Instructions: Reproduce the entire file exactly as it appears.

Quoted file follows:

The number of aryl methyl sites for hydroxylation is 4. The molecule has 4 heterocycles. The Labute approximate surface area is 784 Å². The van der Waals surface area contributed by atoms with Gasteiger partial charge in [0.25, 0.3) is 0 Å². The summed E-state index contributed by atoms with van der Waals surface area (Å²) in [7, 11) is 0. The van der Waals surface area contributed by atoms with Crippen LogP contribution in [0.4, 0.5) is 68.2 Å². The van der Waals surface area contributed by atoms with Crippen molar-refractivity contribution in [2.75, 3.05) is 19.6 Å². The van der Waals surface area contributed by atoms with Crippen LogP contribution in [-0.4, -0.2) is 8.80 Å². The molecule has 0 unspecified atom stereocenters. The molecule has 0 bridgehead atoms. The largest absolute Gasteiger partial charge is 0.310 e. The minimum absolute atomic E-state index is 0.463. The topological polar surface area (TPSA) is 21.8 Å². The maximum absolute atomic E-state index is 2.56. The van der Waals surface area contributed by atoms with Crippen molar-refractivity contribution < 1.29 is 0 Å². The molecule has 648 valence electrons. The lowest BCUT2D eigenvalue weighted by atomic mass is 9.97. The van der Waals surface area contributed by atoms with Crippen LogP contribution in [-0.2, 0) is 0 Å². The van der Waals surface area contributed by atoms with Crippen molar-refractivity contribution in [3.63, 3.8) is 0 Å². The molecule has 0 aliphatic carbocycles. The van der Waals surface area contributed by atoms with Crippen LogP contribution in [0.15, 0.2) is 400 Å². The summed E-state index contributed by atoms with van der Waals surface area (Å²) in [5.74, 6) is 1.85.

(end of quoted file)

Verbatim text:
The number of aryl methyl sites for hydroxylation is 4. The molecule has 4 heterocycles. The Labute approximate surface area is 784 Å². The van der Waals surface area contributed by atoms with Gasteiger partial charge in [0.25, 0.3) is 0 Å². The summed E-state index contributed by atoms with van der Waals surface area (Å²) in [7, 11) is 0. The van der Waals surface area contributed by atoms with Crippen LogP contribution in [0.4, 0.5) is 68.2 Å². The van der Waals surface area contributed by atoms with Crippen molar-refractivity contribution in [2.75, 3.05) is 19.6 Å². The van der Waals surface area contributed by atoms with Crippen LogP contribution in [-0.4, -0.2) is 8.80 Å². The molecule has 0 unspecified atom stereocenters. The molecule has 0 bridgehead atoms. The largest absolute Gasteiger partial charge is 0.310 e. The minimum absolute atomic E-state index is 0.463. The topological polar surface area (TPSA) is 21.8 Å². The maximum absolute atomic E-state index is 2.56. The van der Waals surface area contributed by atoms with Crippen molar-refractivity contribution < 1.29 is 0 Å². The molecule has 648 valence electrons. The lowest BCUT2D eigenvalue weighted by atomic mass is 9.97. The van der Waals surface area contributed by atoms with Crippen LogP contribution in [-0.2, 0) is 0 Å². The van der Waals surface area contributed by atoms with Crippen molar-refractivity contribution in [3.63, 3.8) is 0 Å². The molecule has 0 aliphatic carbocycles. The van der Waals surface area contributed by atoms with Crippen LogP contribution in [0.15, 0.2) is 400 Å². The summed E-state index contributed by atoms with van der Waals surface area (Å²) in [5.74, 6) is 1.85.